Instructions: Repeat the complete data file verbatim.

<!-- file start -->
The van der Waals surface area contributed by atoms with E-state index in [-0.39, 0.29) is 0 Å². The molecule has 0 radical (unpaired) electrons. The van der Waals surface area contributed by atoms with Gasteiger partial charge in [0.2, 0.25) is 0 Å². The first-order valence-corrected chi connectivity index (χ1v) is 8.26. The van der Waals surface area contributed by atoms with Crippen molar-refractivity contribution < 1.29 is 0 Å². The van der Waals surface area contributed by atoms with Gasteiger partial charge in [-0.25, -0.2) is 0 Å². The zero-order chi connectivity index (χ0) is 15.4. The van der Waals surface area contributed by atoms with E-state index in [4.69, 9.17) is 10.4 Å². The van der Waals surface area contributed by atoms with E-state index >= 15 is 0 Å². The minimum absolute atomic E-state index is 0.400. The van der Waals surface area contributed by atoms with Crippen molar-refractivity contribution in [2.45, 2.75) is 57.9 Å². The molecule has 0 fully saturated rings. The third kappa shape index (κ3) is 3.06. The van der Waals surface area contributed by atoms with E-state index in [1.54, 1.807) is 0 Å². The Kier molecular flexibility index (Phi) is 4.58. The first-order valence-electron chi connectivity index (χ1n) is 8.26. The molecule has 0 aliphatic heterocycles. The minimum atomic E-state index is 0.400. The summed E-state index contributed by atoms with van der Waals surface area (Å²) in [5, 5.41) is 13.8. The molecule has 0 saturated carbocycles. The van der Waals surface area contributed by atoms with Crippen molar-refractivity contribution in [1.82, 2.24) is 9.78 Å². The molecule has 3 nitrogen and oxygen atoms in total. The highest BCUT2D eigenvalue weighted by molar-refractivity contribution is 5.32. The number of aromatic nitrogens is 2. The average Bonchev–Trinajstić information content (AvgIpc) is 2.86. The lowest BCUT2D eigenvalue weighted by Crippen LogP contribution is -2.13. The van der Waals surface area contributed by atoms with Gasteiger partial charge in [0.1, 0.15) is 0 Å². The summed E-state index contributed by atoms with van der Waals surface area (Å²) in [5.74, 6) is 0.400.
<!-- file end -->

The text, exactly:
The van der Waals surface area contributed by atoms with E-state index in [-0.39, 0.29) is 0 Å². The molecule has 0 radical (unpaired) electrons. The van der Waals surface area contributed by atoms with Gasteiger partial charge in [0.2, 0.25) is 0 Å². The first-order valence-corrected chi connectivity index (χ1v) is 8.26. The van der Waals surface area contributed by atoms with Crippen molar-refractivity contribution < 1.29 is 0 Å². The van der Waals surface area contributed by atoms with Gasteiger partial charge in [-0.25, -0.2) is 0 Å². The zero-order chi connectivity index (χ0) is 15.4. The van der Waals surface area contributed by atoms with E-state index in [4.69, 9.17) is 10.4 Å². The van der Waals surface area contributed by atoms with E-state index >= 15 is 0 Å². The minimum absolute atomic E-state index is 0.400. The van der Waals surface area contributed by atoms with Crippen molar-refractivity contribution in [2.45, 2.75) is 57.9 Å². The molecule has 0 fully saturated rings. The third kappa shape index (κ3) is 3.06. The van der Waals surface area contributed by atoms with E-state index in [1.54, 1.807) is 0 Å². The Kier molecular flexibility index (Phi) is 4.58. The first-order valence-electron chi connectivity index (χ1n) is 8.26. The molecule has 0 aliphatic heterocycles. The minimum atomic E-state index is 0.400. The summed E-state index contributed by atoms with van der Waals surface area (Å²) in [5, 5.41) is 13.8. The molecule has 0 saturated carbocycles. The van der Waals surface area contributed by atoms with Crippen molar-refractivity contribution in [1.82, 2.24) is 9.78 Å². The molecule has 3 nitrogen and oxygen atoms in total. The highest BCUT2D eigenvalue weighted by molar-refractivity contribution is 5.32. The number of aromatic nitrogens is 2. The average Bonchev–Trinajstić information content (AvgIpc) is 2.86. The lowest BCUT2D eigenvalue weighted by Crippen LogP contribution is -2.13. The van der Waals surface area contributed by atoms with Gasteiger partial charge in [0.1, 0.15) is 0 Å². The summed E-state index contributed by atoms with van der Waals surface area (Å²) in [5.74, 6) is 0.400.